About Caffeine

My darker roasts are lower in caffeine!

Caffeine is an odorless, virtually tasteless substance found in coffee and many other plant species. The amount of caffeine in coffee varies by the variety of the coffee tree, the growing location and conditions, the preparation of the green beans, the roasting, and the brewing. I roast only arabica beans which have a fairly uniform caffeine concentration. I also roast my coffees longer and deeper; this fuller roast drives out more of the volatile caffeine from the beans, so my darker roasts actually have less caffeine than a comparable ‘brown roast’ coffee.


How Much Caffeine?

After acknowledging this variability, you can expect a 6 ounce cup of my coffee might contain 90 -100 milligrams of caffeine; an 8 ounce mug would contain about 120 -135 milligrams. By contrast, a cup of tea will usually contain half the caffeine, about 50 milligrams on average. The typical cola drink also contains around 50 milligrams of caffeine. To view a good chart of actual caffeine measures, visit http://www.cspinet.org/new/cafchart.htm.


What About Decaf?

Many of us appreciate the slight lift we get from caffeine (in moderation, of course!), though at times we would rather enjoy a cup of coffee without the caffeine. For those occasions, we want a decaffeinated coffee.

A good decaf must begin as a good green coffee. All the decaffeination processes are a bit rough on the coffee, so if you don’t start with a good bean, you can end up with a particularly flat, uninteresting cup.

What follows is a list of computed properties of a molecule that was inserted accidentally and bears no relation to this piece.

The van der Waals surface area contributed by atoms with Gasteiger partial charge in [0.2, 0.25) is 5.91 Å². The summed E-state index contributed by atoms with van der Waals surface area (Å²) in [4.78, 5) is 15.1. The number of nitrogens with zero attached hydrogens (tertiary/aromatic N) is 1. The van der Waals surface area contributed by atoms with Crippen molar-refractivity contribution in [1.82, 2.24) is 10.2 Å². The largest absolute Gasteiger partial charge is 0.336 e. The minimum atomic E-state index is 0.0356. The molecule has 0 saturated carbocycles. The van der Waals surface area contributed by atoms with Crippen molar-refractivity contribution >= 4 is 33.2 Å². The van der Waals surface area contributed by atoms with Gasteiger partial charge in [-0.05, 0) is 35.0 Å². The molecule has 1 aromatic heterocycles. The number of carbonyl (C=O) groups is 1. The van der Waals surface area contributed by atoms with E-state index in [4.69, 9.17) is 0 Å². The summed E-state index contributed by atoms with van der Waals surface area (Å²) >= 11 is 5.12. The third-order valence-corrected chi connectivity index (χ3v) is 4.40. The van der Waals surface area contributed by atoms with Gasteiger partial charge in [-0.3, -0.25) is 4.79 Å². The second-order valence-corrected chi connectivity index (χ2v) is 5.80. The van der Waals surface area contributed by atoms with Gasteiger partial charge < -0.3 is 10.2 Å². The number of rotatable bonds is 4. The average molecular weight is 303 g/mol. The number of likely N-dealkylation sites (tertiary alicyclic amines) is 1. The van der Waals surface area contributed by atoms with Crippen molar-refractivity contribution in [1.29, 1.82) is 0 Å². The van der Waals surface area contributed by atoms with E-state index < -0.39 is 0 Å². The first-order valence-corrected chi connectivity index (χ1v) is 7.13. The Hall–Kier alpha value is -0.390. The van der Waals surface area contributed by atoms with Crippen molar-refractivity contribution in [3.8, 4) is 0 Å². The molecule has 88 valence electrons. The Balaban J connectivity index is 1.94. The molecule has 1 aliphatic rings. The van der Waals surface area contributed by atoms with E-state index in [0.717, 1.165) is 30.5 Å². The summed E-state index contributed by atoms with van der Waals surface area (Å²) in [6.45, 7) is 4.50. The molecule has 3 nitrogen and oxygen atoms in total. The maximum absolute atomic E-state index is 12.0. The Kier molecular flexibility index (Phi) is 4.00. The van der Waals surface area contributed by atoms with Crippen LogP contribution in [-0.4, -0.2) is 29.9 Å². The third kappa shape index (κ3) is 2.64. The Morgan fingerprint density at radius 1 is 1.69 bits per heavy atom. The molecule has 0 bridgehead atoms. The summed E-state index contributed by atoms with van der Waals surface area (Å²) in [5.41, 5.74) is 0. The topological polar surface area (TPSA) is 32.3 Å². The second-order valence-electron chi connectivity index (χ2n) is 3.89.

Caffeine is removed from the green coffee beans before they are shipped to roasters. There are several processes, though the coffees I buy are decaffeinated using the CO2 method or a water process. In the CO2 method, the green beans are exposed to liquid CO2 which dissolves and adheres to the caffeine. In the water process, the green beans are soaked in warm water which dissolves the caffeine. The water is then passed through a charcoal filter to remove the caffeine, and the beans are returned to the water to reabsorb the remaining elements. The beans are then dried and packed for shipment. Naturally, some of the more volatile elements of the coffee are lost in the process leaving the finished product somewhat lacking in the full spectrum of coffee flavors and fragrances. The decaffeination process doesn’t remove all the caffeine, though typically 95-99 percent is extracted.

I am continuing to study the issues around decaf, though I personally believe that the current, legal methods of decaffeination leave no residual elements (either useful or harmful) in the roasted, brewed cup. I think we need to be concerned more with what might be in our water than what might be in our decaf coffee.